Salmonellosis in Williamson County, Texas
Public health officials have noticed an unusual number of reports of Salmonella infections in the county. So far this year, county health officials have investigated 50 cases of salmonellosis – 11 of them due to the Salmonella Saintpaul outbreak. The county health department is unsure how to explain the increase. 

This might be no more than an artifact of heightened awareness of Salmonella reporting on the part of the general public and the medical profession as a result of the Salmonella Saintpaul outbreak. 

New Zealand Norovirus Update

The news from Dunedin, New Zealand just keeps on getting worse.

I reported on Friday that Dunedin Hospital was forced to close some additional wards after the Norovirus outbreak had spread beyond the initial focus of infection. Now, the entire hospital has been effectively quarantined.

No one is allowed into the hospital except for personnel carrying valid identification and visitors who can demonstrate "exceptional circumstances." Casual visitors are denied entry. 

Most non-emergency hospital activities also have been curtailed. Elective surgeries, out-patient clinics and planned admissions all have been postponed, affecting some 800 people. Only the emergency department is continuing on a "business as usual" basis.

These drastic measures were triggered by a spread of the hospital's Norovirus outbreak to an additional 17 people over the weekend. The outbreak, as of this morning, has affected 57 patients and staff in several wards.

In the spirit of "misery loves company," New Zealanders should know that they are not alone. The Mona Vale Hospital in Manly, Australia also has been struggling to contain an outbreak of Norovirus gastroenteritis. The Manly Daily reported a week ago that at least 10 elderly patients had been quarantined, and wards on two floors closed, in an attempt to control the spread of the disease.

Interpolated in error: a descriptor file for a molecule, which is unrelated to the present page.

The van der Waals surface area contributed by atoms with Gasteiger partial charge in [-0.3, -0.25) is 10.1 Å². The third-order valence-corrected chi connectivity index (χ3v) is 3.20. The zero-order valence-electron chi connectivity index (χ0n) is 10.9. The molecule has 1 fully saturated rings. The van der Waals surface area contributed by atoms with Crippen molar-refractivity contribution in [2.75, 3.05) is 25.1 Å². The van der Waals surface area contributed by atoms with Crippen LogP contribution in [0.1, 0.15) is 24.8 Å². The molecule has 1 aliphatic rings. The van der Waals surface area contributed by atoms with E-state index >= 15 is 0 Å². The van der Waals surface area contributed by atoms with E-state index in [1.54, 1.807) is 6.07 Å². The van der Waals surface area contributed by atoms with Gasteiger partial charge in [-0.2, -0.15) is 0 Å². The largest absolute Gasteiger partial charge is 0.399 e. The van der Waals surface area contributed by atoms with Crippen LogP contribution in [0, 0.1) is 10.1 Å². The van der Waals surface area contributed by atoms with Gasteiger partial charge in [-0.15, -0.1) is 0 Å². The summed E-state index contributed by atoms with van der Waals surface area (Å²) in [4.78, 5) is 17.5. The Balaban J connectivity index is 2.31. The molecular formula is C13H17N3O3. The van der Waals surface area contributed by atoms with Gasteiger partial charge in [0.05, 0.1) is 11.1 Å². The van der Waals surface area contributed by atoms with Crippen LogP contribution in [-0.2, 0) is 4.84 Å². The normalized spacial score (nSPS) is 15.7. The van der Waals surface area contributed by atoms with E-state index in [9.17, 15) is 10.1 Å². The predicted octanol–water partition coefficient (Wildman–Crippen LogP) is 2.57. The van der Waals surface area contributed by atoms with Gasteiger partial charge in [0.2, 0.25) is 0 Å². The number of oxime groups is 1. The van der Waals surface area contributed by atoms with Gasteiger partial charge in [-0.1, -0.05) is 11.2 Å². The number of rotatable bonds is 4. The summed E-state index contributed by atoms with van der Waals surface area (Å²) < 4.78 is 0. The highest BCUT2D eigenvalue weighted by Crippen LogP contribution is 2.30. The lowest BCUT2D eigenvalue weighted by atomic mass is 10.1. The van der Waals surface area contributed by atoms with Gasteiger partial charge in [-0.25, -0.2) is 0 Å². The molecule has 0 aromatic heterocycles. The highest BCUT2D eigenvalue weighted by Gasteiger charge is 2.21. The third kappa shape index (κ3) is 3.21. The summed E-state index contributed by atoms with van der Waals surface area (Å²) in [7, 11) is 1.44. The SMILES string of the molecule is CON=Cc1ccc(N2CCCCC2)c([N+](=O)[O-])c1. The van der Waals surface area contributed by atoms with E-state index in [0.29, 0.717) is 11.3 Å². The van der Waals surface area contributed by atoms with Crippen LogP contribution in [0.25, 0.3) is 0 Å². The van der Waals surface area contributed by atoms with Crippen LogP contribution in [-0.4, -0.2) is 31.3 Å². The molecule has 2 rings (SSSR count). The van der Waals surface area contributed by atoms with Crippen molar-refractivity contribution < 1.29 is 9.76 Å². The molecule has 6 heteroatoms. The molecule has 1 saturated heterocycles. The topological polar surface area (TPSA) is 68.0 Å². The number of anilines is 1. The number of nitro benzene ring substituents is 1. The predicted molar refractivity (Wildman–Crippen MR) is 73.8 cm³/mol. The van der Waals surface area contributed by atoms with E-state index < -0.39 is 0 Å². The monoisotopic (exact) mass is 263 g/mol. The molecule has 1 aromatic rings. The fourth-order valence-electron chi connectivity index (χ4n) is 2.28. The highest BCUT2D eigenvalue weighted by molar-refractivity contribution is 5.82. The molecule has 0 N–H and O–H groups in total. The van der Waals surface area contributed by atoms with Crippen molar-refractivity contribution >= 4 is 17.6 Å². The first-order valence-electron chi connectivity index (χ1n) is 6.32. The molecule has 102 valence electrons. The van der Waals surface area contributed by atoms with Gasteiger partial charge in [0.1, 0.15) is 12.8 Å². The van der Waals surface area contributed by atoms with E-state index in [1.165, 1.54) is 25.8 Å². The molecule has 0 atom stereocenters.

A common complaint from hospital staff running through the press reports on both outbreaks is one of stretched resources, cost-cutting, and the resulting inadequate attention to cleaning and sanitation. These conditions, combined with an immune-compromised population and uncontrolled visitor traffic, make Norovirus outbreaks difficult to prevent and even more difficult to contain.

Anyone planning to visit a hospital patient – in New Zealand, Australia or anywhere else – should take special pains to avoid carrying an infectious agent into the hospital. The last thing your ailing family member or friend needs is the gift of a respiratory or gastrointestinal illness. The rule of thumb should be "When in doubt, stay at home."

A hospital is no place for sick people!

Sunday, August 17, 2008

Sliced Beef Recalled In Canada

Maple Leaf Consumer Foods has announced a recall of sliced roast beef and sliced corned beef after learning that the products may be contaminated with Listeria monocytogenes.

The following products, sold in 1 kg. packages, are covered in this recall notice:

  • Sure Slice brand roast beef; product code 21333, Best Before AU 09
  • Sure Slice brand corned beef; product code 21444, Best Before AU 23

The sliced meat was distributed nationwide to food service institutions – including restaurants, hospitals and nursing homes – and may also be sold at some deli counters.